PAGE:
Physician Groups Bruised By Hogs' Medical Proposal

by Chris Bahn and Rob Keys  on Monday, Sep. 21, 2009 6:00 am  

This story is from the archives of ArkansasSports360.com.

The University of Arkansas’ athletic department offers lots of things for sale.

From autographed memorabilia hawked via auctions on its official Web site to lavish luxury boxes that line Reynolds Razorback Stadium, the department rarely misses an opportunity to increase its cash flow. That’s standard practice for entities with operating budgets of $58 million.

What turned heads in June was the announcement of the UA’s new health care arrangement for its athletes, one that ended half-century relationships with Ozark Orthopaedics and Washington Regional Medical Center. Under the previous arrangement, Ozark, Washington Regional and Medical Associates of Northwest Arkansas dealt primarily with the UA’s football and men’s basketball teams, while the other 17 sports largely were left to fend for themselves.

The pre-existing agreements unraveled, sources said, over the UA’s request for sponsorship money in return for official provider designation.

According to sources at Ozark, Washington Regional and MANA, UA athletic director Jeff Long and other athletic department representatives in December made separate presentations to each group that included a proposal to generate $1.35 million in sponsorship revenue over a three-year period. Long operated under similar arrangements in previous administrative posts at universities at Pittsburgh and Oklahoma.

Joining Long in the presentations was Ryan Gribble, assistant vice president and general manager of Razorback Sports Properties. RSP is the on-campus arm of North Carolina-based International Sports Properties, which handles the UA’s advertising, sponsorship and multimedia rights. ISP was contracted in 2008 to provide $73 million in revenue for the athletic department over a 10-year period.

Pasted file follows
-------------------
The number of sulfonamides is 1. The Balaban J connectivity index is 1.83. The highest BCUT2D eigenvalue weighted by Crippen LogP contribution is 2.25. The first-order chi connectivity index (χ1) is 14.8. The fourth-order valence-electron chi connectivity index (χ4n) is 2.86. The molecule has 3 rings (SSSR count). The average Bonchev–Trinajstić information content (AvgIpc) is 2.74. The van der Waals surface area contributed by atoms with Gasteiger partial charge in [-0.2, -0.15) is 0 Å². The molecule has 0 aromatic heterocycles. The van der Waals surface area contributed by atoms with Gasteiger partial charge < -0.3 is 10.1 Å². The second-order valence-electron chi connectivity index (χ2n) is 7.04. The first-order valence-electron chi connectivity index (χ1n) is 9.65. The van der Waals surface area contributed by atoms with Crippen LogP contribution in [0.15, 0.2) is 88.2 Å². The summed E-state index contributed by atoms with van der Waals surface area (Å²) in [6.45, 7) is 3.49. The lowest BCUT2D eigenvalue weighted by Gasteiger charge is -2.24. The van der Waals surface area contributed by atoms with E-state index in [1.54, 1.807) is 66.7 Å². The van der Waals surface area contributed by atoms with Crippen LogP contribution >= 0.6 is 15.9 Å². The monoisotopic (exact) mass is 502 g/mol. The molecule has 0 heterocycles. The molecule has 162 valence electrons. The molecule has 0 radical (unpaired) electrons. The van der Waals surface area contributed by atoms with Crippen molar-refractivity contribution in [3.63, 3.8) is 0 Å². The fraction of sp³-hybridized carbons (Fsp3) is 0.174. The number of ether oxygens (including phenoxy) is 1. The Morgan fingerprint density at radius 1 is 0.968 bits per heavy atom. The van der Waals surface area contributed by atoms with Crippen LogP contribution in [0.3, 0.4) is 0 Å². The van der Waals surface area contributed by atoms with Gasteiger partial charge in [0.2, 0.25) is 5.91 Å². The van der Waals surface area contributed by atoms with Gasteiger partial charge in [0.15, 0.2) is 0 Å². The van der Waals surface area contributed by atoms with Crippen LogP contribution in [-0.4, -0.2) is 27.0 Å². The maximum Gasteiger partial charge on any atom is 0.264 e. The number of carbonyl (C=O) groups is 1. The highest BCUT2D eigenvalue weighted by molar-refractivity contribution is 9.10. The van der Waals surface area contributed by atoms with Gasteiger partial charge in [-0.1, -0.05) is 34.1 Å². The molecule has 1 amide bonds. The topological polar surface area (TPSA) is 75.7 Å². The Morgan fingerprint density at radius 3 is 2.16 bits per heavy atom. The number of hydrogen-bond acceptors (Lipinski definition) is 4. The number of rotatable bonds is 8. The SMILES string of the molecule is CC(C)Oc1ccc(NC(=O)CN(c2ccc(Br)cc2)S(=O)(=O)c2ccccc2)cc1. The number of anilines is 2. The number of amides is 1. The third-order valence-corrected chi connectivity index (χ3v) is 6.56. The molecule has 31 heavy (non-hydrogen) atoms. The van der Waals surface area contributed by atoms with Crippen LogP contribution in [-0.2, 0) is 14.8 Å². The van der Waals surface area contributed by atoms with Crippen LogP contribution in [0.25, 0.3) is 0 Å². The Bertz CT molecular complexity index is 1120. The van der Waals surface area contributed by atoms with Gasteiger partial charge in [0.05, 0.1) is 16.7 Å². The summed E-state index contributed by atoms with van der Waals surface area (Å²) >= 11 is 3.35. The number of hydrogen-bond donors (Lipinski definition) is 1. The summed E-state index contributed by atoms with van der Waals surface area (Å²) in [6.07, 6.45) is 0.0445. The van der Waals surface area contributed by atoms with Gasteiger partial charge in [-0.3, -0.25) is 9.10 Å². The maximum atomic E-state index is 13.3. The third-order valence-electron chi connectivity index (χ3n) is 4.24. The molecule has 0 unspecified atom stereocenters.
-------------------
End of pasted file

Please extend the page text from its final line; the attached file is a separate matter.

Despite Gribble’s role in the presentation, Long disputed in an Aug. 28 interview the notion the selection of health care providers was tied to sponsorship money.

“We said from the beginning that’s going to have to be a separate discussion,” Long said. “We said from the beginning, ‘We want you to have that discussion when we reach agreement with partners,’ but nowhere did we ever say, ‘You need to buy this much advertising. You need to put this much on the table.’

“It was never said.”

A copy of a PowerPoint slide obtained by the Northwest Arkansas Business Journal from a source close to the negotiations, however, paints a different picture. The slide, printed on Page 14, was omitted from a six-page group of slides obtained among other documents under the state’s Freedom of Information Act by ArkansasSports360.com.

Most of the slides released by the UA suggested improvements in regard to continuity of care, cost-containment and the challenges involved with servicing a unified athletic department. The final slide, however, was the biggest sticking point for the three medical groups. It reads: “Conclusion: Where do we go from here?”

 

 

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